The combination of sharply higher US inflation yesterday and, a few hours later, a poorly accepted US 30-y auction temporarily triggered a corrective move on recent trends of persistently low/declining (US) yields and a flattening yield curve. However, a pause obviously isn’t a trend reversal yet. During the morning session, the flattening trend resumed as investors counted the down for the US PPI data and for Fed Powell’s appearance before the House Financial Services Committee. The US May PPI copied the yesterday’s message from the CPI’s with both final demand PPI (1.0% M/M and 7.3% Y/Y) and underlying measures signaling accelerating price increases. Still the (bond) market didn’t see much new. In the transcript text for the House hearing, the Fed chair still holds the line from after the June policy meeting. Most FOMC members apparently still assess expect that, while further progress will continue, the standard of substantial further progress that is needed to start scaling back of asset purchases, hasn’t been met. Powel acknowledges rising prices due to bottlenecks and supply constraints, but stops shorts of labeling this as the potential start of sustained prices rises yet. He still downplays the risks to financial stability of the persistent ultra-supportive policy. This ‘balanced’ assessment provided the all-clear for markets to resume its recent habits. The US yield curve bull flattens with yields declining between 2 bp and 4.5/5.0 bp (30-y & 10-y). The German yield curve followed the path of least resistance declining between 0.1 bp (2-y) and 2.1 bp (30-y). Oil gaining some modest ground after the UAE and Saudi Arabia reached an agreement on future production. Again it didn’t revive any reflationary spirits on core bond markets. Intra-EMU 10-y government bonds spreads are trading little changed. European equities show a mixed, indecisive picture. US indices are again near record levels as investors took comfort from several US big banks publishing Q2 earnings.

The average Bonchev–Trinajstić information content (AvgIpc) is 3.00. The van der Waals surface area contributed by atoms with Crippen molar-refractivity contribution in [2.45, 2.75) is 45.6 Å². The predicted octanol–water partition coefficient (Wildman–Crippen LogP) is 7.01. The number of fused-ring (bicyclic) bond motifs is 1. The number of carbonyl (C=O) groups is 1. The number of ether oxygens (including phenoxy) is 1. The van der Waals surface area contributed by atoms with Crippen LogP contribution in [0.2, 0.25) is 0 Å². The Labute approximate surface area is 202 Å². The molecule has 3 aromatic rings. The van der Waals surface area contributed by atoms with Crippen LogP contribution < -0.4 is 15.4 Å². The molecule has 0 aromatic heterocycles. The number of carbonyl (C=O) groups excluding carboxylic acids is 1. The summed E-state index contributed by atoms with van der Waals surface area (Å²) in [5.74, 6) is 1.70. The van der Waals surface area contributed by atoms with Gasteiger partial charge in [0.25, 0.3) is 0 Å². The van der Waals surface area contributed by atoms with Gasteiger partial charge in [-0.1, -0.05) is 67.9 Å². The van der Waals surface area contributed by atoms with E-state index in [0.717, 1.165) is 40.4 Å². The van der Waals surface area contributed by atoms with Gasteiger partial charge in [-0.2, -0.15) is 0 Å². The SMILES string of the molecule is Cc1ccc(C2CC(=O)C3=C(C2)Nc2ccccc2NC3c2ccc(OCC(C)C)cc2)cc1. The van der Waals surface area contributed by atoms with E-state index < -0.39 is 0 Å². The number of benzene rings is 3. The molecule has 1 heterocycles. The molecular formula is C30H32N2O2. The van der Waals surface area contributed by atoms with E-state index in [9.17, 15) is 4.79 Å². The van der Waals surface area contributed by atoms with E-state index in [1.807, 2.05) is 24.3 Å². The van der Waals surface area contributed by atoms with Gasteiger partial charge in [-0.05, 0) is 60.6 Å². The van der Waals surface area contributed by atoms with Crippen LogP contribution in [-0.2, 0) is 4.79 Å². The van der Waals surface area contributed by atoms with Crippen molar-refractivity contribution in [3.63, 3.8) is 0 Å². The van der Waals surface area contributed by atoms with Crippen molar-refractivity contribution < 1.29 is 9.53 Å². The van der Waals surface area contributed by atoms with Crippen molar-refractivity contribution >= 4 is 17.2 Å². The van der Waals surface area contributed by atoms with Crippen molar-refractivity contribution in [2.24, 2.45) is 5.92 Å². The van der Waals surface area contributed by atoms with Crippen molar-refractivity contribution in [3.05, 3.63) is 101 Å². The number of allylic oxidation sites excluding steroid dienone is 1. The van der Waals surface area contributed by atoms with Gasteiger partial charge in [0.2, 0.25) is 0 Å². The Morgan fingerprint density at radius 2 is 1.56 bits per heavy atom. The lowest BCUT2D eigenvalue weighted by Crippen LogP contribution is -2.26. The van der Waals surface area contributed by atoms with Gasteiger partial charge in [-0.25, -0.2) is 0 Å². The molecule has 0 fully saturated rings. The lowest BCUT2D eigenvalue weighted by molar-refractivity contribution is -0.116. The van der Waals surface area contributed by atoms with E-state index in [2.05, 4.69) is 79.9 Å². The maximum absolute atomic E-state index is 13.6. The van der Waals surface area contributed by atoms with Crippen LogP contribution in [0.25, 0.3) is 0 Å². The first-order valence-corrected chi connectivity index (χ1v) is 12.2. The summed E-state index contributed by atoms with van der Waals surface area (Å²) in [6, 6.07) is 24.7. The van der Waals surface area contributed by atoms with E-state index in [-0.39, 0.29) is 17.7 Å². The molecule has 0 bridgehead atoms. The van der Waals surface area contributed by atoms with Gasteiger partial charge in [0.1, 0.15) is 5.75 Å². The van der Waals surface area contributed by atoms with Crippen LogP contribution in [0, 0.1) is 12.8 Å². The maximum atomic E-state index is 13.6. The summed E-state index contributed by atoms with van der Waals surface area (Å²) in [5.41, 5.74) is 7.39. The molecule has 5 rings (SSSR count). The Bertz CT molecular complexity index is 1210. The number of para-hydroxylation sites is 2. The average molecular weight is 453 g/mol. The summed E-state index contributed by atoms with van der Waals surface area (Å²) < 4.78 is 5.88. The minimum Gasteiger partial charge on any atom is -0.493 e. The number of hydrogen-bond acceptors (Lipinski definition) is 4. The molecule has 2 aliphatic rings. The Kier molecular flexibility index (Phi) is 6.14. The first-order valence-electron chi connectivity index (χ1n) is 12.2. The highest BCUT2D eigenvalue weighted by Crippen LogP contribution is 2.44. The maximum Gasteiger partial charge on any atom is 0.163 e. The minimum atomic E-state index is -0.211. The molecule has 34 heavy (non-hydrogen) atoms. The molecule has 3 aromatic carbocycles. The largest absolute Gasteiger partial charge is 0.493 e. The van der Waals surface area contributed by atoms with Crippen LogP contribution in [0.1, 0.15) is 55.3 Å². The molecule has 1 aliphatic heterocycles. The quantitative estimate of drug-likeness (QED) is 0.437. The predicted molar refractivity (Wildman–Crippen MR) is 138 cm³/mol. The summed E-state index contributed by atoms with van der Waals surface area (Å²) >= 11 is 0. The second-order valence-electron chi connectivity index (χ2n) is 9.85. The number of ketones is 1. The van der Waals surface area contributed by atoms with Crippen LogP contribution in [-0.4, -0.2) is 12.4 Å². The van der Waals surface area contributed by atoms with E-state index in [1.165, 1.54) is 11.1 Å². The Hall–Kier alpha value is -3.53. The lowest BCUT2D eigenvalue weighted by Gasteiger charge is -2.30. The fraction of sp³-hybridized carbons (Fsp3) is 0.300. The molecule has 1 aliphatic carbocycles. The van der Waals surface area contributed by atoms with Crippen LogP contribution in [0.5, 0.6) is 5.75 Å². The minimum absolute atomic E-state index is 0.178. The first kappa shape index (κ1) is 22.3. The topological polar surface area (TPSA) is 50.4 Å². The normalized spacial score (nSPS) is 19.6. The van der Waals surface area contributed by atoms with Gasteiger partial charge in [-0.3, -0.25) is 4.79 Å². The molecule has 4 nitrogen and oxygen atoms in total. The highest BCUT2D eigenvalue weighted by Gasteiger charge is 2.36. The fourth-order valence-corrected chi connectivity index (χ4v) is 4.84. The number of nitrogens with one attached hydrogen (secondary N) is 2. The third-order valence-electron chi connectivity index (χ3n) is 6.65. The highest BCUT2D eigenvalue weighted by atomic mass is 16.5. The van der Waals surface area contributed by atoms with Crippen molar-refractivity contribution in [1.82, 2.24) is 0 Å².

The dollar this morning still profited from yesterday’s rise in US yields. However, the resumption of the bull flattening yield trend didn’t help further USD gains. Losses even accelerated after the release of Powell’s testimony. EUR/USD tries to regain the 1.18 big figure. The trade-weighted DXY index failed to clear 92.85 resistance and currently again trades near 92.45. USD/JPY (110.15) struggles not to fall below the 110 mark. Higher-than-expected headline (2.5 Y/Y) and core (2.3%) UK inflation finally caused EUR/GBP to break below the 0.8530 support. The pair trades at around 0.8510, with the 0.08472 April low now within reach.
The Turkish central bank kept its policy rate unchanged at 19%. Earlier this month, June Turkish inflation unexpectedly jumped to 17.5% Y/Y. The Turkish central bank pledged to keep real interest rates positive and expects volatility in inflation during the summer due to the reopening. The CBRT for now withstands political pressure to reverse its tightening cycle. President Erdogan early June said that he spoke with the new central bank governor. He concluded that “it’s an imperative that we lower interest rates. For that, we will reach July and August thereabouts so that rates can begin to fall”. The Turkish lira trades a tad firmer, but EUR/TRY remains north of 10. It’s probably only a matter of time before the CBRT turns to unorthodox rate cuts, breaking ranks with tightening cycles in other emerging markets and highlighting the vulnerability of the lira.
The United Arab Emirates reached a preliminary oil agreement with Saudi Arabia which needs to be approved by all OPEC+ members and which would end the deadlock from earlier this month. The UAE last week blocked a tentative deal to raise oil production because it argued in favour for a higher (personal) production baseline. The UAE’s new baseline production will be 3.65mn barrels from April 2022 from about 3.17mn currently (locked in 2018 before infrastructure spending). In return, the Emirates now back the Kingdom’s proposal to extend the duration of the OPEC+ production cut agreement to December 2022. Brent crude remains near cycle highs around $76.5/b.